For a technology that’s usually characterized as far off and in a distant galaxy, quantum computing has been steadily picking up steam. Just how close real-wo Read more…

By John Russell

Trump Budget Targets NIH, DOE, and EPA; No Mention of NSF

March 16, 2017

President Trump’s proposed U.S. fiscal 2018 budget issued today sharply cuts science spending while bolstering military spending as he promised during the cam Read more…

By John Russell

Google Pulls Back the Covers on Its First Machine Learning Chip

April 6, 2017

This week Google released a report detailing the design and performance characteristics of the Tensor Processing Unit (TPU), its custom ASIC for the inference Read more…

By Tiffany Trader

HPC Compiler Company PathScale Seeks Life Raft

March 23, 2017

HPCwire has learned that HPC compiler company PathScale has fallen on difficult times and is asking the community for help or actively seeking a buyer for its a Read more…

By Tiffany Trader

CPU-based Visualization Positions for Exascale Supercomputing

March 16, 2017

Since our first formal product releases of OSPRay and OpenSWR libraries in 2016, CPU-based Software Defined Visualization (SDVis) has achieved wide-spread adopt Read more…

By Jim Jeffers, Principal Engineer and Engineering Leader, Intel

Nvidia Responds to Google TPU Benchmarking

April 10, 2017

Last week, Google reported that its custom ASIC Tensor Processing Unit (TPU) was 15-30x faster for inferencing workloads than Nvidia's K80 GPU (see our coverage Read more…

By Tiffany Trader

Nvidia’s Mammoth Volta GPU Aims High for AI, HPC

May 10, 2017

At Nvidia's GPU Technology Conference (GTC17) in San Jose, Calif., this morning, CEO Jensen Huang announced the company's much-anticipated Volta architecture a Read more…

By Tiffany Trader

TSUBAME3.0 Points to Future HPE Pascal-NVLink-OPA Server

February 17, 2017

Since our initial coverage of the TSUBAME3.0 supercomputer yesterday, more details have come to light on this innovative project. Of particular interest is a ne Read more…

By Tiffany Trader

Leading Solution Providers

Facebook Open Sources Caffe2; Nvidia, Intel Rush to Optimize

April 18, 2017

From its F8 developer conference in San Jose, Calif., today, Facebook announced Caffe2, a new open-source, cross-platform framework for deep learning. Caffe2 is Read more…

By Tiffany Trader

Tokyo Tech’s TSUBAME3.0 Will Be First HPE-SGI Super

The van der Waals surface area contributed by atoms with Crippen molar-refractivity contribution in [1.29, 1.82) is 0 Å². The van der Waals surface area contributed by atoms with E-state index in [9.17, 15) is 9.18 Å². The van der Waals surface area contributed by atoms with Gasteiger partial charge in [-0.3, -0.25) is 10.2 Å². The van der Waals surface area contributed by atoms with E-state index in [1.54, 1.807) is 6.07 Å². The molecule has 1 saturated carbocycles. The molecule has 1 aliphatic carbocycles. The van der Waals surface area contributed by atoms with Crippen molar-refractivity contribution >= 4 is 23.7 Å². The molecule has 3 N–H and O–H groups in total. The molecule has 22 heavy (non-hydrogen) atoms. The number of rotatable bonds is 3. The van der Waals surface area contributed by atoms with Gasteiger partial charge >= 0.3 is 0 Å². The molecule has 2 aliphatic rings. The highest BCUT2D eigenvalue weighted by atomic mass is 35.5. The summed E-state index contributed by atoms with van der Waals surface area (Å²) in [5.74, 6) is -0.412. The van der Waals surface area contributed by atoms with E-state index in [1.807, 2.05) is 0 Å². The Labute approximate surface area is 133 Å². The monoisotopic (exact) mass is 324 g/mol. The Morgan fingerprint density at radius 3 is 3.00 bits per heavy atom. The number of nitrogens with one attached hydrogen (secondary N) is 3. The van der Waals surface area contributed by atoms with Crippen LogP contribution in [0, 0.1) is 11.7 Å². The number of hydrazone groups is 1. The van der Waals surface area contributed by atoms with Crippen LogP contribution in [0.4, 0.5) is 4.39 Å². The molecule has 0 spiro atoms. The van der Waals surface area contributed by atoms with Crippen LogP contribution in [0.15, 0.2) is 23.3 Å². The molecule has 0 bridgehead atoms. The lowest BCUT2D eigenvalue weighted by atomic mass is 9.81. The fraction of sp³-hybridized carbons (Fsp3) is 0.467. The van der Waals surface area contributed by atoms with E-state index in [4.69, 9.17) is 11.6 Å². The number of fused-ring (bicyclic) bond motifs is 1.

February 16, 2017

In a press event Friday afternoon local time in Japan, Tokyo Institute of Technology (Tokyo Tech) announced its plans for the TSUBAME3.0 supercomputer, which w Read more…

By Tiffany Trader

Is Liquid Cooling Ready to Go Mainstream?

February 13, 2017

Lost in the frenzy of SC16 was a substantial rise in the number of vendors showing server oriented liquid cooling technologies. Three decades ago liquid cooling Read more…

By Steve Campbell

MIT Mathematician Spins Up 220,000-Core Google Compute Cluster

April 21, 2017

On Thursday, Google announced that MIT math professor and computational number theorist Andrew V. Sutherland had set a record for the largest Google Compute Eng Read more…

By Tiffany Trader

US Supercomputing Leaders Tackle the China Question

March 15, 2017

As China continues to prove its supercomputing mettle via the Top500 list and the forward march of its ambitious plans to stand up an exascale machine by 2020, Read more…

By Tiffany Trader

HPC Technique Propels Deep Learning at Scale

February 21, 2017

Researchers from Baidu's Silicon Valley AI Lab (SVAIL) have adapted a well-known HPC communication technique to boost the speed and scale of their neural networ Read more…

By Tiffany Trader

IBM Wants to be “Red Hat” of Deep Learning

January 26, 2017

IBM today announced the addition of TensorFlow and Chainer deep learning frameworks to its PowerAI suite of deep learning tools, which already includes popular Read more…

By John Russell

DOE Supercomputer Achieves Record 45-Qubit Quantum Simulation

April 13, 2017

In order to simulate larger and larger quantum systems and usher in an age of "quantum supremacy," researchers are stretching the limits of today's most advance Read more…

By Tiffany Trader

  • arrow
  • Click Here for More Headlines
  • arrow
Share This